“Iâ€™ve always had a problem with the BMI Charts â€“ Iâ€™m 5 foot 4 and my Husband is 5 foot 3 â€“ we both have broad shoulders and are genuinely big boned â€“ and since bone is dense and contributes to your weight we have ALWAYS been in the overweight/obese category. In fact if either of us were in the healthy weight category we would likely be gaunt and worryingly sick.”
She says that she was told both of her sons were overweight at their three year appointments, something she says is based strictly on the formula and doesn’t take into consideration their family history, their diet, and other variables:
“Both their weight is average or a tiny bit above average for their age BUT because of their shorter stature they are both considered to be OBESE on those ridiculous BMI Charts.”
Man, if I were Jolene I would be pissed off, too. I imagine her sons’ doctor was just trying to do his or her job, but Jolene says she she was “lectured about watching my kids weight â€“ and told to limit their sugar, milk and increase the exercise they do.” Eeesh.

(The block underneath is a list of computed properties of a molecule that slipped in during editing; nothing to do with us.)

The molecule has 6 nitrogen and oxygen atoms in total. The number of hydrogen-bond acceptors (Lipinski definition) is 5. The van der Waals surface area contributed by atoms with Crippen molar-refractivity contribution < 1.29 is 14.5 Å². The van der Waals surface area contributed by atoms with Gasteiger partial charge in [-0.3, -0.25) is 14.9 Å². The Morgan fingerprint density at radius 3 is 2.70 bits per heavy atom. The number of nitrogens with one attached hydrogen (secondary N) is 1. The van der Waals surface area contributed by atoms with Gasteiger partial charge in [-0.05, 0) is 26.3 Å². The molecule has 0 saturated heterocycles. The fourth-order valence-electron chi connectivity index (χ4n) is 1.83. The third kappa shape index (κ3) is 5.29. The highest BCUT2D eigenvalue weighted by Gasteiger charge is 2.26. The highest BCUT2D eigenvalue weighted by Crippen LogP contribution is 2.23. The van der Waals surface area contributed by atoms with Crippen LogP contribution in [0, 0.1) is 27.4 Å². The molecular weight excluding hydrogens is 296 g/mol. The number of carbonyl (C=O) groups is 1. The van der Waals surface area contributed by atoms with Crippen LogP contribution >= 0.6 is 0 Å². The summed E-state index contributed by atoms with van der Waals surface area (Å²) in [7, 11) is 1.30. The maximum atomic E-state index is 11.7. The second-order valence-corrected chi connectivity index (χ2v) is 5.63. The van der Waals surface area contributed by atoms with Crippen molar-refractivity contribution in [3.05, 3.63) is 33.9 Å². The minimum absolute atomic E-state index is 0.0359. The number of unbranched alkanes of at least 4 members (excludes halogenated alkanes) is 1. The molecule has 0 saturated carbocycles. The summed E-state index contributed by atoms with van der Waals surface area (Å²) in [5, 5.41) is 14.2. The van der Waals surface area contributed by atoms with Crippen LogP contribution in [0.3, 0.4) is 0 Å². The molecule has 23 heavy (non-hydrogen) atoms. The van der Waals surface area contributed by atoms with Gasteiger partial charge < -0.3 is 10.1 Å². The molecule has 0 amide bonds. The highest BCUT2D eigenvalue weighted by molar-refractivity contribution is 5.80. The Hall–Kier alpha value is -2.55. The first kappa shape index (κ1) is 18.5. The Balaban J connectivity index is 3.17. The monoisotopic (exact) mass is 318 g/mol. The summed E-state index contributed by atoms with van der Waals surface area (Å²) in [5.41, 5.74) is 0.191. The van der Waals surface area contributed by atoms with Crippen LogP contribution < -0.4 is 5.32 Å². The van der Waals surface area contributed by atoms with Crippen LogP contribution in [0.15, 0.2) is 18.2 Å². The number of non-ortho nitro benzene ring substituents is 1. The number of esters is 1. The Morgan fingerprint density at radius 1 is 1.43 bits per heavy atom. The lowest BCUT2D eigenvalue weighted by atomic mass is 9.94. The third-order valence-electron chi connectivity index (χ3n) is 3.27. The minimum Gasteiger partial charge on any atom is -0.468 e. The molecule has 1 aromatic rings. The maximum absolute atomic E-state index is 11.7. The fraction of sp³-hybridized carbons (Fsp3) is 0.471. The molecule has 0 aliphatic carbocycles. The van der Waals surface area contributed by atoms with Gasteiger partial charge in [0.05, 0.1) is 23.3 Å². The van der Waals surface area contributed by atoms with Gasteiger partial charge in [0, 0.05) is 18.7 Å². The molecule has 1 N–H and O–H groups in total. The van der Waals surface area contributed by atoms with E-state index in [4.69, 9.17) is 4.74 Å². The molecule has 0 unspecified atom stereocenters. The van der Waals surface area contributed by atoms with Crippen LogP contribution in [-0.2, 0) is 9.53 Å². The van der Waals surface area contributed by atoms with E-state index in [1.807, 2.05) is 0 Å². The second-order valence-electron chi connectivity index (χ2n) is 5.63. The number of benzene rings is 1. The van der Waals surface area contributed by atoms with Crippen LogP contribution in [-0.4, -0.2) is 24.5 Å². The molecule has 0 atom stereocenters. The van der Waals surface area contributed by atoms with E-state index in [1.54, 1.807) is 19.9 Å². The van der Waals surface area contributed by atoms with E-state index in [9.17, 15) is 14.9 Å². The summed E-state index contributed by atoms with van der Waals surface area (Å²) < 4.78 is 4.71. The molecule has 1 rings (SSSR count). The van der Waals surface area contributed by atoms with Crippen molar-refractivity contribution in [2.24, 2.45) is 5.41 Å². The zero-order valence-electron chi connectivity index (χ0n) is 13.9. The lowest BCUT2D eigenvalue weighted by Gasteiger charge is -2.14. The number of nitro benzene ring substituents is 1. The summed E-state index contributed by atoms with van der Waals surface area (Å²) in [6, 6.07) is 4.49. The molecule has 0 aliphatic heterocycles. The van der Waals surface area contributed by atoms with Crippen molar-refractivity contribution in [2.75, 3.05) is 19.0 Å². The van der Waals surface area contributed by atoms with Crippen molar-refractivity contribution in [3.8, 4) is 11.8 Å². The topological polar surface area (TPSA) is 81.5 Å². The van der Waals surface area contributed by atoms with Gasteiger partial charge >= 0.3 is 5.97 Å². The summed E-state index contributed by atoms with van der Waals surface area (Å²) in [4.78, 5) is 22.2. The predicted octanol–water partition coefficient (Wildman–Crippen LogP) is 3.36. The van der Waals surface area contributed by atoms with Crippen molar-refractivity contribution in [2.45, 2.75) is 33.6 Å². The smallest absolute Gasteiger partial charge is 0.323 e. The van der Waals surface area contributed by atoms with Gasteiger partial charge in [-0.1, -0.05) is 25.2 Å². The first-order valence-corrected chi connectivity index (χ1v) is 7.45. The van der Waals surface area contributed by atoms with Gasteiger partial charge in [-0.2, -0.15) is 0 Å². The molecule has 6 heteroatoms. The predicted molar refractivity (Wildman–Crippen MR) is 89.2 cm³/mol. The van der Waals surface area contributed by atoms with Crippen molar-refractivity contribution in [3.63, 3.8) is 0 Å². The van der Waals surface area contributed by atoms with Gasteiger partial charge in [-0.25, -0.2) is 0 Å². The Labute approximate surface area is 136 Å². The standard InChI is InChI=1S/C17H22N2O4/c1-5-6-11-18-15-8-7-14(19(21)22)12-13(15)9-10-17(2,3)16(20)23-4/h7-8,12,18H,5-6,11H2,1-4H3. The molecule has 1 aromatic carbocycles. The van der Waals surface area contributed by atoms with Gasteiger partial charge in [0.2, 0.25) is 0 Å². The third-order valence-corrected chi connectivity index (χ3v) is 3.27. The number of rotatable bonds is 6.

Of course, it’s not enough to say “Look at these kids! Do they look fat? NO?! Then they’re not fat!” (Like how I trolled you in the post title, though? MUHAHAHA). There’s more to body composition than just the way we appear or what we eat, even though Jolene says her sons are fed tons of fresh fruit and vegetables and meals made from scratch.
What this is really about is the BMI formula and how it sucks.Â I’ve written about this for Blisstree concerning a similar situation, except with a school;Â Some research has shown that that BMI is a flawed method for determining who is overweight or underweight. While it can still be a valuable tool in some contexts, I feel like pediatricians should maybe be a bit more sensitive and judicious when informing parents that their children are obese. I’m not saying toss BMI out altogether, but maybe speak to a parent about a child’s lifestyle and diet, and genetic history before lecturing them.
Photo: Yummy Inspirations